Love, Death & Robots: We List 3 of Season 3’s Best Episodes (And Shame Its Worst)

Dept. of Animated Anthropologies


The third season of Netflix’s Love, Death & Robots is out now, and much like its previous seasons, it too is something of a mixed bag. Executive produced by David Fincher and Tim Miller, the series has never really felt like a storytelling vehicle and more as an exercise in showcasing just how far animation has come. There are nine episodes in this season, and while they aren’t particularly long, we thought we’d save you the hassle of sitting through the bad ones.

First up, the good.

1. Jibaro (Episode 9)

Jibaro's star crossed lovers in an intimate scene in Love Death & Robots.

A golden siren lures a group of conquistadors and priests to their doom with her calling, but is mystified when her call fails to affect one particular deaf knight. The siren, enthralled by this particular conquistador, falls in love with him but is ultimately betrayed by the greed and excesses of man.

Story: “Jibaro” is beautifully told in dance without dialogue. The camera tells as much a story as the actual performances. The siren’s dance is haunting. Her call blood curdling. This was an easy choice for number one on this list.

Technology: Despite looking like it, none of the character animation was done via motion capture, but rather, keyframe animation. Which makes it just that much more complicated.

Love, Death & Robots Scale: No robots, but a lot of death, and one instance of love.

2. Bad Travelling (Episode 2)

The crew of the shipping vessel pick the navigator to be their envoy to the giant crustacean in Love, Death & Robots.

A fishing vessel is violently boarded by a giant, man-eating crustacean that kills the majority of its crew, save a handful. The ship’s navigator is informed by the giant man-eating crustacean that it is to be taken to a nearby populated island. The navigator takes matters into his own hands and pilots the vessel to an uninhabited island instead.

Story: This episode is directed by David Fincher himself and has the most complete story arc. It’s scary. It’s got the most well developed characters. I wouldn’t mind having more stories from this world. “Bad Travelling” is also the longest episode at 21 minutes.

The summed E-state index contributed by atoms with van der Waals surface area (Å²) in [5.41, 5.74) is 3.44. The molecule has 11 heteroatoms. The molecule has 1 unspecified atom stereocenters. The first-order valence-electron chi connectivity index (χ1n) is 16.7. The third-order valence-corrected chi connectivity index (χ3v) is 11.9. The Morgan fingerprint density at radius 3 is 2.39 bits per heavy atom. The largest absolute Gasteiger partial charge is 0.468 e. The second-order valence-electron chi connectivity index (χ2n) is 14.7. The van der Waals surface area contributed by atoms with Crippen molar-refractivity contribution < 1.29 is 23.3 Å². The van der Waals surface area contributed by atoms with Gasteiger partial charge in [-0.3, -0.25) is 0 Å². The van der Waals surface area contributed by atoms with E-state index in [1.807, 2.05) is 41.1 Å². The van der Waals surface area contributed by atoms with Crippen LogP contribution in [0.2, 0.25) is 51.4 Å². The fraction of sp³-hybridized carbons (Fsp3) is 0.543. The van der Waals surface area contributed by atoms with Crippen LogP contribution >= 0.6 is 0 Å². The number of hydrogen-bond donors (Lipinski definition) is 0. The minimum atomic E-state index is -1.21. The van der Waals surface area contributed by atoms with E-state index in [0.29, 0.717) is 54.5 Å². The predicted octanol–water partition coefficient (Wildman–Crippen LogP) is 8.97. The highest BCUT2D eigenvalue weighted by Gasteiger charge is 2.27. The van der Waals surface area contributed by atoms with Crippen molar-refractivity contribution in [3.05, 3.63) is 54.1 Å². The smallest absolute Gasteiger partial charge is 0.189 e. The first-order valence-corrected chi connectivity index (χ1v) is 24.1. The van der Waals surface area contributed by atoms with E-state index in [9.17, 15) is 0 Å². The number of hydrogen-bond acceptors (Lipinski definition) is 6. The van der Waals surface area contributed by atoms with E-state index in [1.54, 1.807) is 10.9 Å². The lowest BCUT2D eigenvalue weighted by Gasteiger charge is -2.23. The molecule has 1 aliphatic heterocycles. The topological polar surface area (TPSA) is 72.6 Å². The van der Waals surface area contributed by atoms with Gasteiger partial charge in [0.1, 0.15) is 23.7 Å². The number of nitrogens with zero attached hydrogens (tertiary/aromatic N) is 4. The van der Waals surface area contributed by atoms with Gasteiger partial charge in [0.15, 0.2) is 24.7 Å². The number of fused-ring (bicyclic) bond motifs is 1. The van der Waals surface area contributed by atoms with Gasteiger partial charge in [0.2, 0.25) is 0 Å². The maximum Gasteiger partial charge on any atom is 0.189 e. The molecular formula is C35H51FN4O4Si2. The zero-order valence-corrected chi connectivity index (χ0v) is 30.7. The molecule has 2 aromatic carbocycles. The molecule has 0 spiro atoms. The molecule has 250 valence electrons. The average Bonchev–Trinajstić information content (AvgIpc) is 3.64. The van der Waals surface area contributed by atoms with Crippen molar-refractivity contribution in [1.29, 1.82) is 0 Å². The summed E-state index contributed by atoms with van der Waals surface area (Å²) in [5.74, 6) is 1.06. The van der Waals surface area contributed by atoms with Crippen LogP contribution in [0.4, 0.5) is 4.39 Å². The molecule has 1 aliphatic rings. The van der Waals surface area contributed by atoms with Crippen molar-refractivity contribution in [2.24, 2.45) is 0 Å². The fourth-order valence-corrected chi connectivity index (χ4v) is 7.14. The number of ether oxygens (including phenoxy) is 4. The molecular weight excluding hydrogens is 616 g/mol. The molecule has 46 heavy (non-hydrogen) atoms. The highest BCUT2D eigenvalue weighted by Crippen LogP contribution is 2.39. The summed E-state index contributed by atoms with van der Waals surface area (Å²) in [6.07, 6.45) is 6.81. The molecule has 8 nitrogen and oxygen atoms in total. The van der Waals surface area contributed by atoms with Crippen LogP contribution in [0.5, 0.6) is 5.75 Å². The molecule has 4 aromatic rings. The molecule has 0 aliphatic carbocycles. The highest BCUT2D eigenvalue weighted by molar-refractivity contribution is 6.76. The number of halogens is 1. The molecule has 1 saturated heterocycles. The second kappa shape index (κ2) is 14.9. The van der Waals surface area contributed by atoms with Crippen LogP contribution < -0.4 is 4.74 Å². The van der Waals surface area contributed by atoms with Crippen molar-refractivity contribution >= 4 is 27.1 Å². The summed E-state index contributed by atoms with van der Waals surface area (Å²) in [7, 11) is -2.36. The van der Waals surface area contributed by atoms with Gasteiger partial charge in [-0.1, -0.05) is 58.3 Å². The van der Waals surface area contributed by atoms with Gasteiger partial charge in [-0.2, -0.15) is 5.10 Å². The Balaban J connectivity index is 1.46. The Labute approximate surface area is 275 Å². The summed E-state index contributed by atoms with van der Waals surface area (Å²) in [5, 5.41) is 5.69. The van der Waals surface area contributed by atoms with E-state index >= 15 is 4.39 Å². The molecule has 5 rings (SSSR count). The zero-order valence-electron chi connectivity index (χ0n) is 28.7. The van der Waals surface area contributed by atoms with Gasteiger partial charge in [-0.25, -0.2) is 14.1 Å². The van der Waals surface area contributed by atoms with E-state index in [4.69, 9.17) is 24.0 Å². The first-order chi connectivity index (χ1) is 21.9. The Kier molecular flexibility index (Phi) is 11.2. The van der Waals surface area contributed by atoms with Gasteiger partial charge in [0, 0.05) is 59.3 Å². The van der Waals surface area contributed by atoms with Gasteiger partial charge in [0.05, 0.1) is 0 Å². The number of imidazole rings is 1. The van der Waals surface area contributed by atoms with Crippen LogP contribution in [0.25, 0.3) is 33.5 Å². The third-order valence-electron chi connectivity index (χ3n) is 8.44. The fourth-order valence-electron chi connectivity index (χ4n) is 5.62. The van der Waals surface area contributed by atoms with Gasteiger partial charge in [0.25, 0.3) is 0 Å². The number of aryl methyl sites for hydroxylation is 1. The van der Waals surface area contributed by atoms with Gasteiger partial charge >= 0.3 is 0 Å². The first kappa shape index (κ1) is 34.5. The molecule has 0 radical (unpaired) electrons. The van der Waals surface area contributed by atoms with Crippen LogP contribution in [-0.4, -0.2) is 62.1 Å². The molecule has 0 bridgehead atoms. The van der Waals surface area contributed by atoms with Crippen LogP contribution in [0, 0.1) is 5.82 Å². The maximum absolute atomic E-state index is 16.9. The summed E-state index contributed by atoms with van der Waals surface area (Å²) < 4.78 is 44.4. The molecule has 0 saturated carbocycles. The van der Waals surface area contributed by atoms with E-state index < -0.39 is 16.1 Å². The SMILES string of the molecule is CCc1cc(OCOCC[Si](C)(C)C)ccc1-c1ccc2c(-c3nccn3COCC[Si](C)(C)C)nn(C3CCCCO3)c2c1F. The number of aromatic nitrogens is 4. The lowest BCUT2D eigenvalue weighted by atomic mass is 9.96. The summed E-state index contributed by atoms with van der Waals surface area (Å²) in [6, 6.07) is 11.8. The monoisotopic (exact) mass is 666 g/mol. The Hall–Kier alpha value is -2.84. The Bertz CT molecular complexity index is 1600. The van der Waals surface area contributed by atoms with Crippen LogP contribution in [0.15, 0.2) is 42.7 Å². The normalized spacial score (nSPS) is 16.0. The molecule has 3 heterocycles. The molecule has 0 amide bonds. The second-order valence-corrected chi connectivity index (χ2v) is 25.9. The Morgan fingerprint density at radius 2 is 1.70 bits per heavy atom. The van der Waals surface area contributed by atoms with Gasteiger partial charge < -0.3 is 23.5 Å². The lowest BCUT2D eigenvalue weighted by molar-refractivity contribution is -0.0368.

Technology: Beautiful and varied character design. The giant man-eating crustacean is menacing and scary. The lighting is beautiful.

Love, Death & Robots Scale: No robots or love, but a lot of death.

3. Night of the Mini Dead (Episode 4)

Survivors fending off the zombie horde in Love, Death & Robots.

A couple of drunk teens cause a zombie apocalypse that threatens the entire planet. The zombie apocalypse gets out of hand, leading to the world’s leaders to launch nuclear missiles that ultimately play an insignificant part in the grand scheme of the universe.

Story: A funny and quick (shortest episode of the series at seven minutes) look at the entirety of The Walking Dead franchise. A high stakes story told with humour and tongue firmly in cheek.

Technology: The entire seven minute short is done in tilt-shift videography, adding a real sense of miniature scale to the events that are taking place.

Love, Death & Robots Scale: One instance of tilt-shift (graphic) love making, a lot of death, but sadly no robots.

And finally, the not so good.

Three Robots: Exit Strategy (Episode 1)

The aforementioned three robots as they discover what happened to humanity's leaders in Love, Death & Robots.

We are reintroduced to the three robots (K-VRC, XBOT 4000, and 11-45-G) from episode two of Season 1, as they continue their travels in a post-apocalyptic Earth, trying to learn about humans and their ways. In this episode they visit three end-of-days locales; a survivalist camp, a one-percenter converted oil rig, and, for the 0.001 percent, a space port to Mars. 

Story: Does all the greatest hits of the Occupy Wall Street crowd without being particularly funny or amusing. Too preachy. Which is surprising seeing as how it was written by John Scalzi. 

Technology: Nothing you haven’t seen before (literally).

Love, Death & Robots Scale: Three robots (it’s in the title), some post-death, no love.

Love, Death & Robots season 3 is now streaming on Netflix.

Bahir likes to review movies because he can watch them at special screenings and not have to interact with large groups of people who may not agree with his idea of what a movie going experience is. Bahir likes jazz, documentaries, Ken Burns, and summer blockbuster movies. He really hopes that the HBO MAX Green Lantern series will help the character be cool again. Also don’t get him started on Jason Momoa’s Aquaman (#NotMyArthurCurry).

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